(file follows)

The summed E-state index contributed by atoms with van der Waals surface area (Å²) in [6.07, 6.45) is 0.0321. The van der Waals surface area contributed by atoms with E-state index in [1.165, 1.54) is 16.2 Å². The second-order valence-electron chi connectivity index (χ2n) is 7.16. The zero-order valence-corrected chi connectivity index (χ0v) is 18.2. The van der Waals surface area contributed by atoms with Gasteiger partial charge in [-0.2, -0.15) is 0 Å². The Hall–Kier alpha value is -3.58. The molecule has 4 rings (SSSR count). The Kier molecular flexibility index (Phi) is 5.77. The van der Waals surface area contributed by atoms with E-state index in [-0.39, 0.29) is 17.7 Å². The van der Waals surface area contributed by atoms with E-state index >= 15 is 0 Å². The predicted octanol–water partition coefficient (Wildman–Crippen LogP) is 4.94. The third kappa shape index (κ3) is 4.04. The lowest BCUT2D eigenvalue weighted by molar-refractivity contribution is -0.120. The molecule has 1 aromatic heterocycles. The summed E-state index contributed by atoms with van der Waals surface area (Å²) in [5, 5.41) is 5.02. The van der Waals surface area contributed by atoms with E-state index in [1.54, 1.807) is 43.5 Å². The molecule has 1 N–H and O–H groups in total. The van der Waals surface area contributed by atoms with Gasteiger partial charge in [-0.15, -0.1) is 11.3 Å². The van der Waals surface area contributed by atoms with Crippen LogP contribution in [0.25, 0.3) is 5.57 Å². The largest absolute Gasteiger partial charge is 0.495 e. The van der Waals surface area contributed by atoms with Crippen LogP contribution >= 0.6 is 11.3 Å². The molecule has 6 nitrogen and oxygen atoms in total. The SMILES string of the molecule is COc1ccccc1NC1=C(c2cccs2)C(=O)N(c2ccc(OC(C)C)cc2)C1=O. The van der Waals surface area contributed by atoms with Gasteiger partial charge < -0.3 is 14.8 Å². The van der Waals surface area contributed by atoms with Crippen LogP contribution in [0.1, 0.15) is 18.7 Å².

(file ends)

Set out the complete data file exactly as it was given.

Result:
The summed E-state index contributed by atoms with van der Waals surface area (Å²) in [6.07, 6.45) is 0.0321. The van der Waals surface area contributed by atoms with E-state index in [1.165, 1.54) is 16.2 Å². The second-order valence-electron chi connectivity index (χ2n) is 7.16. The zero-order valence-corrected chi connectivity index (χ0v) is 18.2. The van der Waals surface area contributed by atoms with Gasteiger partial charge in [-0.2, -0.15) is 0 Å². The Hall–Kier alpha value is -3.58. The molecule has 4 rings (SSSR count). The Kier molecular flexibility index (Phi) is 5.77. The van der Waals surface area contributed by atoms with E-state index in [-0.39, 0.29) is 17.7 Å². The van der Waals surface area contributed by atoms with E-state index >= 15 is 0 Å². The predicted octanol–water partition coefficient (Wildman–Crippen LogP) is 4.94. The third kappa shape index (κ3) is 4.04. The lowest BCUT2D eigenvalue weighted by molar-refractivity contribution is -0.120. The molecule has 1 aromatic heterocycles. The summed E-state index contributed by atoms with van der Waals surface area (Å²) in [5, 5.41) is 5.02. The van der Waals surface area contributed by atoms with E-state index in [1.54, 1.807) is 43.5 Å². The molecule has 1 N–H and O–H groups in total. The van der Waals surface area contributed by atoms with Gasteiger partial charge in [-0.15, -0.1) is 11.3 Å². The van der Waals surface area contributed by atoms with Crippen LogP contribution in [0.25, 0.3) is 5.57 Å². The largest absolute Gasteiger partial charge is 0.495 e. The van der Waals surface area contributed by atoms with Crippen LogP contribution >= 0.6 is 11.3 Å². The molecule has 6 nitrogen and oxygen atoms in total. The SMILES string of the molecule is COc1ccccc1NC1=C(c2cccs2)C(=O)N(c2ccc(OC(C)C)cc2)C1=O. The van der Waals surface area contributed by atoms with Gasteiger partial charge < -0.3 is 14.8 Å². The van der Waals surface area contributed by atoms with Crippen LogP contribution in [0.1, 0.15) is 18.7 Å².